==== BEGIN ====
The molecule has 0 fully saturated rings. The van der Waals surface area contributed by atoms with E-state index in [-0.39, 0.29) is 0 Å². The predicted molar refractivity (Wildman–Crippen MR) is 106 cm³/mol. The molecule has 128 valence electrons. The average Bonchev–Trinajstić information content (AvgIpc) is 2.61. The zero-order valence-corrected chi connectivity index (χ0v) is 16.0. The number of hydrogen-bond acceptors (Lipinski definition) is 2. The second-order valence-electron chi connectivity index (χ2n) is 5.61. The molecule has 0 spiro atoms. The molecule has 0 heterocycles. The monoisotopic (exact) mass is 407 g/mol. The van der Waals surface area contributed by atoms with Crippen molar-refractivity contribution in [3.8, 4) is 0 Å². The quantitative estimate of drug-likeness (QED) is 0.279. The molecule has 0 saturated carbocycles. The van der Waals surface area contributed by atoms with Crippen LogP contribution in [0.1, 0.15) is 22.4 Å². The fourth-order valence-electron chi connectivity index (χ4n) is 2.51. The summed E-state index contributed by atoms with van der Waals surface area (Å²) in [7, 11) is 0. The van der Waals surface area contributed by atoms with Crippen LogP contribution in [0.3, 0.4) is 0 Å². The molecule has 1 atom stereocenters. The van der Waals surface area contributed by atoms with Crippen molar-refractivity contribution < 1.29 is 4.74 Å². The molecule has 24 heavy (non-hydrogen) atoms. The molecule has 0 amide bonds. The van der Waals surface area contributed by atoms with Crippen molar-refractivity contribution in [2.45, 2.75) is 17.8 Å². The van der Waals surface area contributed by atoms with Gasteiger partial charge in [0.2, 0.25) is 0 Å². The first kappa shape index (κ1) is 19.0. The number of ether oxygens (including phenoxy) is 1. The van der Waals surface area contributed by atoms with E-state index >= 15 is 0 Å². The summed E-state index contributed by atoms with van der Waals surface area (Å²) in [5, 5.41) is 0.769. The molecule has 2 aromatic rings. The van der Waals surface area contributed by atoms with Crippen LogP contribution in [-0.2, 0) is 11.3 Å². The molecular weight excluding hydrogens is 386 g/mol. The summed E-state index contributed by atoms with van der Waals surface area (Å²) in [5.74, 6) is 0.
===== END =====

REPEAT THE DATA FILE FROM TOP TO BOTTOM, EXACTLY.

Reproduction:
The molecule has 0 fully saturated rings. The van der Waals surface area contributed by atoms with E-state index in [-0.39, 0.29) is 0 Å². The predicted molar refractivity (Wildman–Crippen MR) is 106 cm³/mol. The molecule has 128 valence electrons. The average Bonchev–Trinajstić information content (AvgIpc) is 2.61. The zero-order valence-corrected chi connectivity index (χ0v) is 16.0. The number of hydrogen-bond acceptors (Lipinski definition) is 2. The second-order valence-electron chi connectivity index (χ2n) is 5.61. The molecule has 0 spiro atoms. The molecule has 0 heterocycles. The monoisotopic (exact) mass is 407 g/mol. The van der Waals surface area contributed by atoms with Crippen molar-refractivity contribution in [3.8, 4) is 0 Å². The quantitative estimate of drug-likeness (QED) is 0.279. The molecule has 0 saturated carbocycles. The van der Waals surface area contributed by atoms with Crippen LogP contribution in [0.1, 0.15) is 22.4 Å². The fourth-order valence-electron chi connectivity index (χ4n) is 2.51. The summed E-state index contributed by atoms with van der Waals surface area (Å²) in [7, 11) is 0. The van der Waals surface area contributed by atoms with Crippen LogP contribution in [0.3, 0.4) is 0 Å². The molecule has 1 atom stereocenters. The van der Waals surface area contributed by atoms with Crippen molar-refractivity contribution < 1.29 is 4.74 Å². The molecule has 24 heavy (non-hydrogen) atoms. The molecule has 0 amide bonds. The van der Waals surface area contributed by atoms with Crippen molar-refractivity contribution in [2.45, 2.75) is 17.8 Å². The van der Waals surface area contributed by atoms with Gasteiger partial charge in [0.2, 0.25) is 0 Å². The first kappa shape index (κ1) is 19.0. The number of ether oxygens (including phenoxy) is 1. The van der Waals surface area contributed by atoms with E-state index >= 15 is 0 Å². The summed E-state index contributed by atoms with van der Waals surface area (Å²) in [5, 5.41) is 0.769. The molecule has 2 aromatic rings. The van der Waals surface area contributed by atoms with Crippen LogP contribution in [-0.2, 0) is 11.3 Å². The molecular weight excluding hydrogens is 386 g/mol. The summed E-state index contributed by atoms with van der Waals surface area (Å²) in [5.74, 6) is 0.